Seasick Steve is the best, and, in a lot ways, the most authentic bluesman currently operating. Apparently he spent many years hoboing and hopping freights in the 1960s, and then started playing with many of the blues greats, including Son House, John Lee Hooker and Lightnin' Hopkins. He then re-emerged as part of the grunge scene in the '90s, producing and playing with Modest Mouse, Calvin Johnson and Bikini Kill amongst many others. Pretty amazing life story, huh?! Now he's back playing the blues. His first album, Cheap was recorded with the excellent Level Devils. Now he's solo and it's still mighty soulful, gutbucket stuff, with a punky attack on the lot of the numbers (My Donny,Yellow Dog), but also some pretty profound delicacy on other tracks (Salem Blues, Shirly Lou, I'm Gone). His live gigs are joyously fervent affairs akin to a revivalist prayer meeting, but without all the god-nonsense. Buy this album and attend one of the Rev. Steve's preaching sessions.
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VINE VOICEon 16 May 2007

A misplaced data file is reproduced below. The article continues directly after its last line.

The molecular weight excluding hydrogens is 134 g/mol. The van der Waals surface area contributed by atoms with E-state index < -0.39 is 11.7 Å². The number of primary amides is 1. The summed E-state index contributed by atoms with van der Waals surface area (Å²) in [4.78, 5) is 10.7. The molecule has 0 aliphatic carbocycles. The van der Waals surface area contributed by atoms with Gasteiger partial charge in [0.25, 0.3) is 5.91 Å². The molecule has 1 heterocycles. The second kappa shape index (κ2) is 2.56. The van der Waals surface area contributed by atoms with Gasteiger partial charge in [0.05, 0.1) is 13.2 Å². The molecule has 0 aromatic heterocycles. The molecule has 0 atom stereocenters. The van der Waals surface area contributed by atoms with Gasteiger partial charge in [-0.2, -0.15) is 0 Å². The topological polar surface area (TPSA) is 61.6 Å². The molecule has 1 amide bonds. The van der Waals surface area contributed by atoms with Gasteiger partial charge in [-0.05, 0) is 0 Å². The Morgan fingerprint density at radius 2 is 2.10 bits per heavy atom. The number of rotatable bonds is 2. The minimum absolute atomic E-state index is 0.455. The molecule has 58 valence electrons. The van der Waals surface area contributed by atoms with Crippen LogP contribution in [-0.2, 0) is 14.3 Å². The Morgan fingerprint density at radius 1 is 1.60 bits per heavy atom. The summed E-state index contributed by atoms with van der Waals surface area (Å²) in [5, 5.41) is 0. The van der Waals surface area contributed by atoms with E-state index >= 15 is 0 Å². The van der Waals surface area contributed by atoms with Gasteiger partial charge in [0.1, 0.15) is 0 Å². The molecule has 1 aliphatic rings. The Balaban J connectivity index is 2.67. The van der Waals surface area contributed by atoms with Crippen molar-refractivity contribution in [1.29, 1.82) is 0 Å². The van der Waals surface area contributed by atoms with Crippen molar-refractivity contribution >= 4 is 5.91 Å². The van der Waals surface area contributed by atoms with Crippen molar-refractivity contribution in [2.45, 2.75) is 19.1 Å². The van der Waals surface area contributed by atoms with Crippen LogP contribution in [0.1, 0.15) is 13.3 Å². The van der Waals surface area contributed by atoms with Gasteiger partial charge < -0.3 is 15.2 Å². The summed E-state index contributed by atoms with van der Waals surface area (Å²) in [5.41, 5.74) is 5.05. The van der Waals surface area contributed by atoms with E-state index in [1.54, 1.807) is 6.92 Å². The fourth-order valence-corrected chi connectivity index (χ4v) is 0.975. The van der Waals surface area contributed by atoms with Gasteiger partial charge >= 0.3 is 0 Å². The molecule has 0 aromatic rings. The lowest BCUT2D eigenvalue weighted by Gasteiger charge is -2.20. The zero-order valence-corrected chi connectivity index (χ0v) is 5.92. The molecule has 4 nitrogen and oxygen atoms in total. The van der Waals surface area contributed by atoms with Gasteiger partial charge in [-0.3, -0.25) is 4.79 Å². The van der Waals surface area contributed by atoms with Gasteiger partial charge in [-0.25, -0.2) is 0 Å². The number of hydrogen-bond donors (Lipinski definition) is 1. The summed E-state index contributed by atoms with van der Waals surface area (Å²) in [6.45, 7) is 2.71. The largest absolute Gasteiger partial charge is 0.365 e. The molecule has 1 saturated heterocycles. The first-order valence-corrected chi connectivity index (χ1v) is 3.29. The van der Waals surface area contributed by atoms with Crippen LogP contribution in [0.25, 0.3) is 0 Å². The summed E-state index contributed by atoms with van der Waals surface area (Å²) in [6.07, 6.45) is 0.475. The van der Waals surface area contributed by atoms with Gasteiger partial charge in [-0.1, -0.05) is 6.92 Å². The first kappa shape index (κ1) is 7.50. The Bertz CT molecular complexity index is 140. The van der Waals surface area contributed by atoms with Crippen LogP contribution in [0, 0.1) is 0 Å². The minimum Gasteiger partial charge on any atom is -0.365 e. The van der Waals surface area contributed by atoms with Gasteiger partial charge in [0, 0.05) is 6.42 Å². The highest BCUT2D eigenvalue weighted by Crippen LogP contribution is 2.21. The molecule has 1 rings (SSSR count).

If Seasick Steve didn't exist you couldn't make him up. He's a walking cliche of everything you expect a bluesman to be; a hard-travelin', rail-ridin' hobo who produces blues as raw as a quart of Mississippi moonshine. Dog House Music is proof that the blues can be stripped to it's barest form yet retain every ounce of it's feeling. Even more remarkable is that Steve's stories are told with only the stomping of his foot on a metal box AKA the Mussissippi Drum Machine, and an electric three string guitar. His playing reaches back to the dawn of the blues and the hynotic, droning guitar style pays tribute to John lee Hooker, Son House, RL Burnside, Junior Kimborough and even Blind Willie Johnson, who set the Lord's Word to the Devil's music. Buy this album, you'll not regret it.